Women still only make 77 percent what men do in the work place, terms like ‘legitimate rape‘ are still being used in common parlance, and people who don’t realize these and other issues still exist are only hurting the process of fixing them. It’s the classic coda of, “If you’re not part of the solution, you’re part of the problem.”

“Don’t We Have Other Things More Important To Work On?”

Okay, we do have wars, foreign policies, and an economy to work on. I understand that and I try to make allowances for that. But isn’t multitasking (and, of course, insuring even distribution of power) part of the reason we divided our government up into multiple branches and offices ran by large numbers of people?

Even on a personal level, are you saying that you don’t have time to worry about this? Do you know how ineffective I’d be if I couldn’t keep several metaphorical irons in the fire? I wouldn’t be in school, working on the family farm, AND writing this blog if I didn’t have the capacity to share my empathy with multiple issues.

In short, I think we can all sacrifice an hour a day from our daily Facebook binge to consider how an issue affects us and share that thought with someone who can help do something about it. Speaking of how issues affect us…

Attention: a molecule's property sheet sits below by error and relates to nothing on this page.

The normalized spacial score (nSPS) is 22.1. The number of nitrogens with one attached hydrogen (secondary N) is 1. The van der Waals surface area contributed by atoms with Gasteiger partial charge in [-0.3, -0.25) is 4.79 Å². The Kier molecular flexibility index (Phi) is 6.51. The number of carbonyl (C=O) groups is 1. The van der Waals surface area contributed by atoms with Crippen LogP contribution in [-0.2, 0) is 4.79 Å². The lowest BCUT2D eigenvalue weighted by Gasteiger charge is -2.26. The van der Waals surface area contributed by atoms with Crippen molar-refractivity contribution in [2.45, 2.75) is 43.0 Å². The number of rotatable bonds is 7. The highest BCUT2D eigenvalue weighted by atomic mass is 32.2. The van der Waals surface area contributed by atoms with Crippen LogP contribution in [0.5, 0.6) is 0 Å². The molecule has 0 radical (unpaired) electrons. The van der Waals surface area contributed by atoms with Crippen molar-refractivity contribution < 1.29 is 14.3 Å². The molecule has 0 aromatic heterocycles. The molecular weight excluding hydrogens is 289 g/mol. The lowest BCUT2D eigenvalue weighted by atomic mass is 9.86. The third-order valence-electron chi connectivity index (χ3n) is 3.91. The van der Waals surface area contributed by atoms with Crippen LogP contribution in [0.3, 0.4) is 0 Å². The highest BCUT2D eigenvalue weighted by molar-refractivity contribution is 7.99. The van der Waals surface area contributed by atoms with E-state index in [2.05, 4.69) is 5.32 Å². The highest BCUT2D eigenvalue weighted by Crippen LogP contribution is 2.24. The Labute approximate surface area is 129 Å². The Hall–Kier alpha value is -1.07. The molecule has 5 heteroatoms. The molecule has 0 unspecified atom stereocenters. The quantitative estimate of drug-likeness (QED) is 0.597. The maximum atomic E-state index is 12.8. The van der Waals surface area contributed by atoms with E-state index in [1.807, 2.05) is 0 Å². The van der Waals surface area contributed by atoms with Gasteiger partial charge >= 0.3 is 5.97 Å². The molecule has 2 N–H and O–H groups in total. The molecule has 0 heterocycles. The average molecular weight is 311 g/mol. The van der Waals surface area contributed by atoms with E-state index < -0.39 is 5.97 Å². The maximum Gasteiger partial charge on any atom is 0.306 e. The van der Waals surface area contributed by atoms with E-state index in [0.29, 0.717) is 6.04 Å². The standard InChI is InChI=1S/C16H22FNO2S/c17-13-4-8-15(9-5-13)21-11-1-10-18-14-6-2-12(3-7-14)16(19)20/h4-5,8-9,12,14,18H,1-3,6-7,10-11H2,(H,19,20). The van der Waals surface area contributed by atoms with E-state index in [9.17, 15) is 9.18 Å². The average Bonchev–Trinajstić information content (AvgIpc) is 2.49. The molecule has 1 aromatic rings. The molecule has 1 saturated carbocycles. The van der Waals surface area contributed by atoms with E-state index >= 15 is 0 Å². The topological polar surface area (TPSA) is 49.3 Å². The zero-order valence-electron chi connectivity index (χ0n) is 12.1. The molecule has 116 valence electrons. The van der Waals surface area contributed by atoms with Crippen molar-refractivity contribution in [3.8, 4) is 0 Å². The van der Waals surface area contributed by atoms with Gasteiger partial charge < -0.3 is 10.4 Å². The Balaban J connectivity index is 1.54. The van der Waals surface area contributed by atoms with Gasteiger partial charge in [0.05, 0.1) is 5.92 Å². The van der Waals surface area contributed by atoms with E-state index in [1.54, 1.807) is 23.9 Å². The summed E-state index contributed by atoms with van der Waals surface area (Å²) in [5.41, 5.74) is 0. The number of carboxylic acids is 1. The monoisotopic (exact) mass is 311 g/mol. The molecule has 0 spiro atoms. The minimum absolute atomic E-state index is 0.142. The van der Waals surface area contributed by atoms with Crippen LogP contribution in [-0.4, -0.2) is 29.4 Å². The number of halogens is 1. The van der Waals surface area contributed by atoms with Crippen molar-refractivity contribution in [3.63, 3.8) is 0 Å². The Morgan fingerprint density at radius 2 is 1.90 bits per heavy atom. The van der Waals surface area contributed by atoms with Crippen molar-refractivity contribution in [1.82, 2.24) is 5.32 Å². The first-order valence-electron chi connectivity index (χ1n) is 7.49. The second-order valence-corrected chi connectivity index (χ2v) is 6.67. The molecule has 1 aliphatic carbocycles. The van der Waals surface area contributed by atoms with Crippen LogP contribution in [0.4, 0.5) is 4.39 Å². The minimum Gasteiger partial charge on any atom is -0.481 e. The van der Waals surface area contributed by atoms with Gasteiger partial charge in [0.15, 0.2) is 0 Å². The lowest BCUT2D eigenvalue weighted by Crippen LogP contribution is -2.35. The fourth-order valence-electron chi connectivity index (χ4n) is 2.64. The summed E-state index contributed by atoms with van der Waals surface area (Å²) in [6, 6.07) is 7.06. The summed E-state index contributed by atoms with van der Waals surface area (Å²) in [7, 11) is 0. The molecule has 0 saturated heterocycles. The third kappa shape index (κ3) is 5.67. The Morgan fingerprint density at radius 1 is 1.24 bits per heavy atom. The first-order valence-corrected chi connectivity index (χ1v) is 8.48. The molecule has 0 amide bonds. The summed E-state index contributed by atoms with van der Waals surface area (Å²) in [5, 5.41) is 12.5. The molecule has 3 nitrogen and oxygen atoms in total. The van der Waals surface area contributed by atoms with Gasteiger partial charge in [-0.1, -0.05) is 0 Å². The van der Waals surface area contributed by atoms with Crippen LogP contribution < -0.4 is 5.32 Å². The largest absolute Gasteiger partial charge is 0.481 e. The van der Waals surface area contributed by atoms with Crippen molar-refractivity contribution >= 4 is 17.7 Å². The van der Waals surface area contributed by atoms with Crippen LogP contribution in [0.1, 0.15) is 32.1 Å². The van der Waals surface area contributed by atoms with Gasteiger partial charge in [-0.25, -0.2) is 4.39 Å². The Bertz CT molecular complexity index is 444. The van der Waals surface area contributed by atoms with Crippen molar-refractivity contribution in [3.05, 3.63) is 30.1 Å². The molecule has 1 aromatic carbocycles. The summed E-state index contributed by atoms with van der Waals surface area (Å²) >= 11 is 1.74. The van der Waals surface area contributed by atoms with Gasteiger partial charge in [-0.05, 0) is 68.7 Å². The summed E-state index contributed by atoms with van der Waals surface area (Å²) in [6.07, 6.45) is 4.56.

“Gender Equality Isn’t An Issue That Affects Me.”

Really? Are you suggesting that you have NO gender? Even if you identify as gender neutral, that’s still a gender.

Or perhaps you mean that your gender is unaffected by this debate because you’re a man. Well, wouldn’t that suggest that you don’t care about the well-being of your mother? What about your wife? Your daughter? Are you so content to let them suffer?

Every issue has an effect on EVERYONE – directly or indirectly. Understanding that long web of connections that we call ‘The Big Picture’ is the key to solving any challenges we experience in society.

“Feminism Emasculates And Victimizes Men!”

… How? Tell me it makes you less of a man. You brought it up; now give me your well-thought out factual data, Mr. Unga-Bunga Zug-Zug Macho Man.